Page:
It is, for vulnerable people, very serious.  There is, as yet, no vaccine for Covid19, so no way of protecting oneself against it, and that is a significant difference from, say, seasonal flu; vulnerable people cannot protect themselves by any means other than distance/isolation, and therefore the rest of us need to be sensible to keep them safe.

    I say this as a person who is eligible for flu vaccination because I am 'at risk', who has a background in risk assessment but no medical training, and as someone who is advocating a 'keep calm and use common sense' approach.

    The data to date show that, if we 'do nothing' the number of cases of corona virus increases by 15-20% per day, or, to put it another way, it doubles about every 4-5 days.  This means, inevitably, that each day the number of new cases goes up - this is just simple maths!  Even so, at the moment there are (according to data I checked 11th March) 456 cases in the UK, which out of a population of roughly 68 million is 'vanishingly small'.  Also, in the UK 27,476 people have been tested (11March) - and, so far, the vast majority of these don't have the virus. 

    In real terms, these numbers - so far - are tiny.  That isn't cause for complacency, it's cause to take a measured, sensible approach to stopping the increase and in time bring it down.  I now understand that the NHS is seriously concerned about managing this and putting in place plans to try to ‘flatten the curve’.

    The best way to reduce the rate of increase - and in time turn it round to a decrease - is to reduce the spread.  And the best way to do this is hand hygiene - something I was taught in infant school!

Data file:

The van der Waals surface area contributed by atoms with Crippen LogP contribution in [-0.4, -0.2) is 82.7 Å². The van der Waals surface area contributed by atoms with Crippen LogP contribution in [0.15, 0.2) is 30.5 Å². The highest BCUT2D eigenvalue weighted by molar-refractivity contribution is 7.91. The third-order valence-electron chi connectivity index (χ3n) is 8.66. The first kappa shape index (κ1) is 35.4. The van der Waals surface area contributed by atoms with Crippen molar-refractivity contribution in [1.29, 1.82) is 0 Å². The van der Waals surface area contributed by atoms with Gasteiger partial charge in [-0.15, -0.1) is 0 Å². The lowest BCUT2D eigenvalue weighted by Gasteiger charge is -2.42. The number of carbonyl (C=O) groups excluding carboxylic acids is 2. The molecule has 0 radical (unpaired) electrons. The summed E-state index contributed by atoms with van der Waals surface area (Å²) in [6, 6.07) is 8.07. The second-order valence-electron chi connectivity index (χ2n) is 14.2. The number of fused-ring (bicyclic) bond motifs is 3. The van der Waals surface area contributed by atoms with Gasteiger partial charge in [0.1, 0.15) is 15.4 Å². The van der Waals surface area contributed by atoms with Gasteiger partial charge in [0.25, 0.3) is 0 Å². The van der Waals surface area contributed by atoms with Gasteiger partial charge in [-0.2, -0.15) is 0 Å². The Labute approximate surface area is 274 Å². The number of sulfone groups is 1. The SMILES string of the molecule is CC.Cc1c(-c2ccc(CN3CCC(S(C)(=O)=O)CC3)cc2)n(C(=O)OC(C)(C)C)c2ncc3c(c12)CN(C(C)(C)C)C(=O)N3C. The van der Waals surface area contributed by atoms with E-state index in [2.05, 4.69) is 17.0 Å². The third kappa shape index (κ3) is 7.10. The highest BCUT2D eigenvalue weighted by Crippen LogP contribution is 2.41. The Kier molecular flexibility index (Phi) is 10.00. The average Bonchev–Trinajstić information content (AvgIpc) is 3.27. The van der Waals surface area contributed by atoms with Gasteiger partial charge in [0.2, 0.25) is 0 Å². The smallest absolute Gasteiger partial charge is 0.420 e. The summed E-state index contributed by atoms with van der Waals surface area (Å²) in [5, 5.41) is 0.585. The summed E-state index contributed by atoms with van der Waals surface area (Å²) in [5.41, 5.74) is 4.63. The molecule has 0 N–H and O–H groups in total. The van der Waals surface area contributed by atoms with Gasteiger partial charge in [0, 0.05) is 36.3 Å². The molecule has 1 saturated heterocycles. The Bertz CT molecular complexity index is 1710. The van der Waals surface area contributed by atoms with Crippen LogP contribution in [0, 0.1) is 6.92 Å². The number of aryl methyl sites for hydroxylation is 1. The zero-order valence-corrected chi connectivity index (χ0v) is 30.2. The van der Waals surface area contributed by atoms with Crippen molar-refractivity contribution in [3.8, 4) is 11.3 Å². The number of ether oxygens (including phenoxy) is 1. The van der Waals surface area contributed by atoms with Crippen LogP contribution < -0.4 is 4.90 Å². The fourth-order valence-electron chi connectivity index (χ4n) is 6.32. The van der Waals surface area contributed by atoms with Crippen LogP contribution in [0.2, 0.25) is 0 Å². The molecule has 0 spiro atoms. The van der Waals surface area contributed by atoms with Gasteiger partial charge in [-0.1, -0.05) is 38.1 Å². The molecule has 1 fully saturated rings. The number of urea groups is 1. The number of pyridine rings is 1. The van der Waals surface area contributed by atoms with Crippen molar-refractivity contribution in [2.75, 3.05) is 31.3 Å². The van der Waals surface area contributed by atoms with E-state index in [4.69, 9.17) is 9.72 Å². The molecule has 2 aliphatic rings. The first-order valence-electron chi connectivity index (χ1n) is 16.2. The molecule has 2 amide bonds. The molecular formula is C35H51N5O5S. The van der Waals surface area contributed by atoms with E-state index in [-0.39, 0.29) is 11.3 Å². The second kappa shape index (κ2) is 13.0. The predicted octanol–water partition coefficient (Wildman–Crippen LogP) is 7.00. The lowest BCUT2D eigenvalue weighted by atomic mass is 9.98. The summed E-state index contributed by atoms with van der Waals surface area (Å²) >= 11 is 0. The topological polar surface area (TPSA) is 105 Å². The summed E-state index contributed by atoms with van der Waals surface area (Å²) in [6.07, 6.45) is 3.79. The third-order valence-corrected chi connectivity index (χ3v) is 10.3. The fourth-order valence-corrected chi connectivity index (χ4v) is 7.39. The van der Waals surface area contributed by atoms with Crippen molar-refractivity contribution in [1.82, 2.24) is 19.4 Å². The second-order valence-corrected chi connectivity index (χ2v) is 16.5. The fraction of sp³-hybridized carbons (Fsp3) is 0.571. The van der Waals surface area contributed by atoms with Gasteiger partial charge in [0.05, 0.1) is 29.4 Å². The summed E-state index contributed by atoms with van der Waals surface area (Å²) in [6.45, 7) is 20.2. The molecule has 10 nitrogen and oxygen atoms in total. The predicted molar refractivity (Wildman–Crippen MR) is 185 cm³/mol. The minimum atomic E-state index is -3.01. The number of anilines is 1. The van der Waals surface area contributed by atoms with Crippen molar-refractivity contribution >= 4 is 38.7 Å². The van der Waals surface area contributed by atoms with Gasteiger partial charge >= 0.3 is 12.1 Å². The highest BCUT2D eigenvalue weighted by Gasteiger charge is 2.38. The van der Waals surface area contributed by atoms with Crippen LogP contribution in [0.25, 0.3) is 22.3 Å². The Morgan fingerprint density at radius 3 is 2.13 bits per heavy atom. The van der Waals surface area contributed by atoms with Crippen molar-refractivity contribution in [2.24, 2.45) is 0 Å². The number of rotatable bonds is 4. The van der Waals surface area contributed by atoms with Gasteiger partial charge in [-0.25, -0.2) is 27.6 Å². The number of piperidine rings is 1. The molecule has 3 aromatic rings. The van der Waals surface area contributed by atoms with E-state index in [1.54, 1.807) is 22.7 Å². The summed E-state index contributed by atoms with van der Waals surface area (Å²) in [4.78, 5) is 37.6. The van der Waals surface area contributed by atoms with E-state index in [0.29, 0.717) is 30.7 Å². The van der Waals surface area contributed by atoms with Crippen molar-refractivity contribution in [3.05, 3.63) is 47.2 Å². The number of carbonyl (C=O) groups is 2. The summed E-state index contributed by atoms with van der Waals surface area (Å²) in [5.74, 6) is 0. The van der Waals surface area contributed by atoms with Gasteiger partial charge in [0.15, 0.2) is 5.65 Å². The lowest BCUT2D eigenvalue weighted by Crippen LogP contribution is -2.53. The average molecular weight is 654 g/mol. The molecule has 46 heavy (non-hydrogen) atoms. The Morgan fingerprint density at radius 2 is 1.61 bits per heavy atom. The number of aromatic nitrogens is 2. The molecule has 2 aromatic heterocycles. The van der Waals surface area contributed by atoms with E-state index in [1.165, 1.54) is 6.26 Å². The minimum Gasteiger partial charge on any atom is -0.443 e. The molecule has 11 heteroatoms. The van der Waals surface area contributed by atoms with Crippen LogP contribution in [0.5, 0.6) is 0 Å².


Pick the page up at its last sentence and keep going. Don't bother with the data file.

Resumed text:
Stockpiling toilet rolls (why? this doesn't cause diarrhorea and the two week self-isolation isn't going to need that many trips to the loo) pasta or hand gel (which doesn't kill viruses anyway) isn't going to help.  Indeed, all that stock-piling does, is mean that those with the time and money to do so fill their homes with ludicrous quantities of things that they won't use, leaving the poorest and most vulnerbale unable to obtain them. Also, notionally at least, trekking round supermarkets to stockpile actually increases the risk by bringing them into contact with even more people.

    It's really not rocket science...

    • wash your hands.  Soap and water, buble bath and water, shower gel and water, washing up liquid and water, if all else fails, even just salt and water...
    • if you feel unwell stay at home - you should anyway, but somewhere we forgot this bit of common sense
    • catch your coughs and sneezes and bin your tissues... and wash your hands again
    • if you have an underlying health condition or are immuno-compromised, get advice from your own medical professionals
    • avoid unecessary travel especially by air or trains with air-con.  If you can't walk or cycle, then a car (but not a taxi) is the least bad...
    • at the moment, no-one is telling us to avoid small gatherings (which include most church services) but be sensible here too, stay away if you are unwell, keep hand to hand contact to a minimum.
    • If you need to self-isolate either order groceries on line, or ask a friend to shop for you, and get them to leave the bags on your doorstop (think Eyam, plague village, in the 1600s, that's how not rocket science this is)
    • Don't forget foodbanks still need donations
    • If someone you know is stuck at home give them a phone call, send a text or email
    • Keep calm - oh, and did I say it: wash your hands.